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The Gutenberg-Richter relation for earthquake magnitudes is the most famous empirical law in seismology. It states that the frequency of earthquake magnitudes follows an exponential distribution; this has been found to be a robust feature of seismicity above the completeness magnitude, and it is independent of whether global, regional, or local seismicity is analyzed. However, the exponent b of the distribution varies significantly in space and time, which is important for process understanding and seismic hazard assessment; this is particularly true because of the fact that the Gutenberg-Richter b-value acts as a proxy for the stress state and quantifies the ratio of large-to-small earthquakes. In our work, we focus on the automatic detection of statistically significant temporal changes of the b-value in seismicity data. In our approach, we use Bayes factors for model selection and estimate multiple change-points of the frequency-magnitude distribution in time. The method is first applied to synthetic data, showing its capability to detect change-points as function of the size of the sample and the b-value contrast. Finally, we apply this approach to examples of observational data sets for which b-value changes have previously been stated. Our analysis of foreshock and after-shock sequences related to mainshocks, as well as earthquake swarms, shows that only a portion of the b-value changes is statistically significant.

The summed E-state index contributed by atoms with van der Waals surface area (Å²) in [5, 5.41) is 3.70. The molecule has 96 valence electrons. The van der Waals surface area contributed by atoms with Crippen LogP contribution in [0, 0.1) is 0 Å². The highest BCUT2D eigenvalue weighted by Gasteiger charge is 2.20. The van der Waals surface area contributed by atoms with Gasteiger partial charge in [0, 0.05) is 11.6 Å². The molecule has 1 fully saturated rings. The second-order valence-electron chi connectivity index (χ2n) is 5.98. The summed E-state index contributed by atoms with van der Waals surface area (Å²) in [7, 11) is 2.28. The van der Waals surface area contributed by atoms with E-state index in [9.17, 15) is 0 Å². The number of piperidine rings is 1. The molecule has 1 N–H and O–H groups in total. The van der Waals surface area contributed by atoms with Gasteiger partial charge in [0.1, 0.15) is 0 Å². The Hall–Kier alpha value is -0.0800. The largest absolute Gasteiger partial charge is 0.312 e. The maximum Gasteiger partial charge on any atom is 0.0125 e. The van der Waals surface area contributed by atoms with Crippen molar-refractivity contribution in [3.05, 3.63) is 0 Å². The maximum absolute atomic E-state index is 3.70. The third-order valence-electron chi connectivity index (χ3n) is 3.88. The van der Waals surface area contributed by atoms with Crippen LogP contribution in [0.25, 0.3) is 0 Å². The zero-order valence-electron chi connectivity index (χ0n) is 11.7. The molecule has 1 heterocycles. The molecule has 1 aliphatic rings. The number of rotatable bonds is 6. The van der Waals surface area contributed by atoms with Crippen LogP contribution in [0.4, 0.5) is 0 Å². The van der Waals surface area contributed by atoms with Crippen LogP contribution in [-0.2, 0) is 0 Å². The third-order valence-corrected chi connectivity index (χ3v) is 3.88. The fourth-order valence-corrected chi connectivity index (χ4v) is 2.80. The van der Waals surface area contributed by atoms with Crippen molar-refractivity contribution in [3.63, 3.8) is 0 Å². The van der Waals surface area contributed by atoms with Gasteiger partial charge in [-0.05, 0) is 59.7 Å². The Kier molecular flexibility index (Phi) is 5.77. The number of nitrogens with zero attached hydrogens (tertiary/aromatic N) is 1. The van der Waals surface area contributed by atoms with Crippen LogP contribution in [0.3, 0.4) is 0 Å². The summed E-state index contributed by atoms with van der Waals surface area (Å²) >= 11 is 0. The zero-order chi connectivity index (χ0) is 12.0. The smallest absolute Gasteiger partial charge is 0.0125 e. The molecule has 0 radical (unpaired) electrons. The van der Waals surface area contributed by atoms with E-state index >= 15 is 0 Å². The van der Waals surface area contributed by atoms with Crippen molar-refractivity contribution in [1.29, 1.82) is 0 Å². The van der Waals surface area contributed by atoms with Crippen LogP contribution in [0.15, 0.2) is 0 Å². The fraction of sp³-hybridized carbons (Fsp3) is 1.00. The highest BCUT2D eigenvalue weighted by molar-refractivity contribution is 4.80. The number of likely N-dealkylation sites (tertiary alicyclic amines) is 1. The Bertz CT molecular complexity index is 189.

One of the crucial components in seismic hazard analysis is the estimation of the maximum earthquake magnitude and associated uncertainty. In the present study, the uncertainty related to the maximum expected magnitude mu is determined in terms of confidence intervals for an imposed level of confidence. Previous work by Salamat et al. (Pure Appl Geophys 174:763-777, 2017) shows the divergence of the confidence interval of the maximum possible magnitude m(max) for high levels of confidence in six seismotectonic zones of Iran. In this work, the maximum expected earthquake magnitude mu is calculated in a predefined finite time interval and imposed level of confidence. For this, we use a conceptual model based on a doubly truncated Gutenberg-Richter law for magnitudes with constant b-value and calculate the posterior distribution of mu for the time interval T-f in future. We assume a stationary Poisson process in time and a Gutenberg-Richter relation for magnitudes. The upper bound of the magnitude confidence interval is calculated for different time intervals of 30, 50, and 100 years and imposed levels of confidence alpha = 0.5, 0.1, 0.05, and 0.01. The posterior distribution of waiting times T-f to the next earthquake with a given magnitude equal to 6.5, 7.0, and7.5 are calculated in each zone. In order to find the influence of declustering, we use the original and declustered version of the catalog. The earthquake catalog of the territory of Iran and surroundings are subdivided into six seismotectonic zones Alborz, Azerbaijan, Central Iran, Zagros, Kopet Dagh, and Makran. We assume the maximum possible magnitude m(max) = 8.5 and calculate the upper bound of the confidence interval of mu in each zone. The results indicate that for short time intervals equal to 30 and 50 years and imposed levels of confidence 1 - alpha = 0.95 and 0.90, the probability distribution of mu is around mu = 7.16-8.23 in all seismic zones.